Using ever political maneuver he could think of, and with the support of Kerensky and, reluctantly Ulyanov, and the threat to ask the Czar to create enough members to the State Council to over ride the conservatives blocking the bill, the Land Reform Act of 1903 was passed. The Conservatives and even some liberals saw it as the death knell of the Empire seeing their land ripped apart by dirty peasants who were on the march to kill them all as the communists wanted, the vast majority of peasants were just happy to finally have their own piece of land. While extremist socialists, many of whom splintered from Ulyanov's party, demanding full state ownership of all the land, and some reactionaries demanding the death of every agitator, they were increasingly marginalized as public protests turned overnight from near riots to massive outpourings of gratefulness. 

The outbreak of the Russo-Japanese War in 1904 further pushed the memory of the land reform into the back of people's minds as the public rose to support the Czar and the Empire, and recruitment soared. With a strong industry and an army that was well equipped and trained, the Russians managed to hold the line, preventing the Russians from seizing the city of Port Arthur and capturing Vladivostok. A daring maneuver to send the powerful Baltic Fleet half way around the world (with the aid of traveling through the British controlled Suez Canal) to reinforce the fleet that had been crippled by a surprise Japanese attack in the early days of the war resulted in an inconclusive battle that, while it didn't destroy either fleet, did force the Japanese to withdraw. With the aid of American president Teddy Roosevelt, the Treaty of San Francisco was signed in early 1906 when the war turned into a trench like stalemate in Manchuria. Japan managed to inflict some defeats, but wasn't able to win the sought after victory against an European power, so retreated to lick its wounds.

Yay old timey racist propaganda!

The result of the war lead to serious questions being raised in the Duma as loyal and brave Russian troops were nearly defeated by an upstart Asian power. Many generals were cashiered out of the service, and young, smart officers took their place. When the war finally broke out in 1914, Russia was ready, and easily captured East Prussia in the first weeks of the war and bore down on Berlin. Only a desperate defense on the Oder River and the overextension of Russian supply lines prevented the war from ending in three months. However, the unstable situation in Germany that forced troops that were marching on Paris to turn around to stop Russians from capturing Berlin meant that by mid-1915, Germany was in no position to continue the war as reinforced Russian troops pushed on again in the spring and were besieging Berlin. The war lasted only 11 months, mostly thanks to Russia. Austria-Hungary collapsed, but Germany, still with Kaiser Wilhelm II in charge, became a Russian ally in the aftermath, though it was increasingly seen as a vassal.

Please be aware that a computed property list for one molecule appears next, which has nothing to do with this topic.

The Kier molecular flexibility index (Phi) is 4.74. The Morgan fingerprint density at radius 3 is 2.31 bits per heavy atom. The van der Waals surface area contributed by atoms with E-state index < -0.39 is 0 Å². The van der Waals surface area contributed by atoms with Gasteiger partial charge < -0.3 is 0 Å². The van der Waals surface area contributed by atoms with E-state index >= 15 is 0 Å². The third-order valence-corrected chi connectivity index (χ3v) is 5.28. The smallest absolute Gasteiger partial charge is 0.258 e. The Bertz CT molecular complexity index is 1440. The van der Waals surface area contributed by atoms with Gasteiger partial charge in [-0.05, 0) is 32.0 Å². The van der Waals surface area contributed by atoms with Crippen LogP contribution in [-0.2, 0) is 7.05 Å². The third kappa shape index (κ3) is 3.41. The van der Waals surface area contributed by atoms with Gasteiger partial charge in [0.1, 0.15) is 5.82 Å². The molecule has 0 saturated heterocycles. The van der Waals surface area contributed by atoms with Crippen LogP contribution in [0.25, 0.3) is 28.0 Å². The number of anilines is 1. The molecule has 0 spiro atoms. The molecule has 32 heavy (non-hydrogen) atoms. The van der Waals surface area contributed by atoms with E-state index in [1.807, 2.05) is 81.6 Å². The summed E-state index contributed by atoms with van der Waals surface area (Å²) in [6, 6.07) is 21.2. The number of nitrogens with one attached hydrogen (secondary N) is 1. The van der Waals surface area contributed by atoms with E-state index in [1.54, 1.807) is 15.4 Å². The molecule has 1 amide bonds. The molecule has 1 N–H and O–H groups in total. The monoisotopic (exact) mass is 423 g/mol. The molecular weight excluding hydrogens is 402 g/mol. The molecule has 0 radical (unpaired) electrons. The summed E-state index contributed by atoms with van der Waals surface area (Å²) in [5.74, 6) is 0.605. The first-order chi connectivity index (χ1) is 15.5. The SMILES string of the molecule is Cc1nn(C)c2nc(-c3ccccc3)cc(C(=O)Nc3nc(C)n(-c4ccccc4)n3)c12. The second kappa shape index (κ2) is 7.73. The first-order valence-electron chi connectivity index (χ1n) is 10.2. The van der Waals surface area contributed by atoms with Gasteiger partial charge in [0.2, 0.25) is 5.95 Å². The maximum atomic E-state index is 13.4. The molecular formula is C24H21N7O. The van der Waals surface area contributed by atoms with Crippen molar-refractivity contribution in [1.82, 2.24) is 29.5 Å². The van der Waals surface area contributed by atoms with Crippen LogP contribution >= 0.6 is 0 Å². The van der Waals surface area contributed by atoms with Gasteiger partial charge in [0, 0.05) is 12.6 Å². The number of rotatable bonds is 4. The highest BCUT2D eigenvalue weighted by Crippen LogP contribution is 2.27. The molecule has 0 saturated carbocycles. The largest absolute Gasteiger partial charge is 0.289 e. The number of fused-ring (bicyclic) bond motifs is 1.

The Russian Empire would continue to prosper for years, pushing their influence deeper in the Balkans and Eastern Europe. But in 1923, when a Russian ship exploded in the Dardanelles, the Russian Empire sought to force Ottoman Turkey, who stayed out of the last war, to pay compensation. Nervous of their former ally, Britain and France instead supported Turkey, and the Great War broke out, with Russia invading Turkey through the Balkans and the Caucasus. While Russia was strong, it wasn't strong enough to face all three nations at once (especially when the vengeful Kaiser Wilhelm, now just King of Prussia, refused to aid Russia. It took four long years, millions of casualties, and the unveiling of new weapons like the landship and poison gas, during but Russia was eventually driven from Turkey. However Nicholas II died and his son Nicholas III came to the throne during the war, but he wasn't on the throne long, as he was forced to abdicate in the aftermath of the war. Poland, the Baltic States and Ukraine all became independent, and Russia became a republic, with Alexander Kerensky as first President. Russia has remained a massive, isolationist power: a strong military that could defend Russia, but rarely engaging in conflicts outside it's borders. The rise of Communism in Germany was crushed by the Russians, along with the French, but soon after Russia returned back inwards, turning into a mighty capitalist economic powerhouse.

And totally not ruled by a corrupt, megalomaniac who looks like a James Bond villain.
Please don't poison me...


Is this possible? If I had to rate it, I'd give it a 3 out of 10 chance. While Alexander II was a reformer, I'd think he would be bogged down by a Duma that would be wanting to take more than the Czar, the nobility and the landlords were willing to give. And if Alexander II died sooner than I said, then his son, Alexander III would have undone all of it. I decided to just skip Alexander III altogether, because this was a better story and outcome, wouldn't you think?

Also, would Russia go isolationist after such a war? I highly doubt it. But at the same time, this article was long enough, and I kinda wanted to wrap it up. Most likely a communist or fascist style government would try to take over, launching a new world war... but again, this article was long enough.

But what do you think? Could the Russian Empire have lasted longer? Or if you have a topic or idea you would like me to talk about, please leave comments below, email me at, or tell me on Twitter @tbguy1992.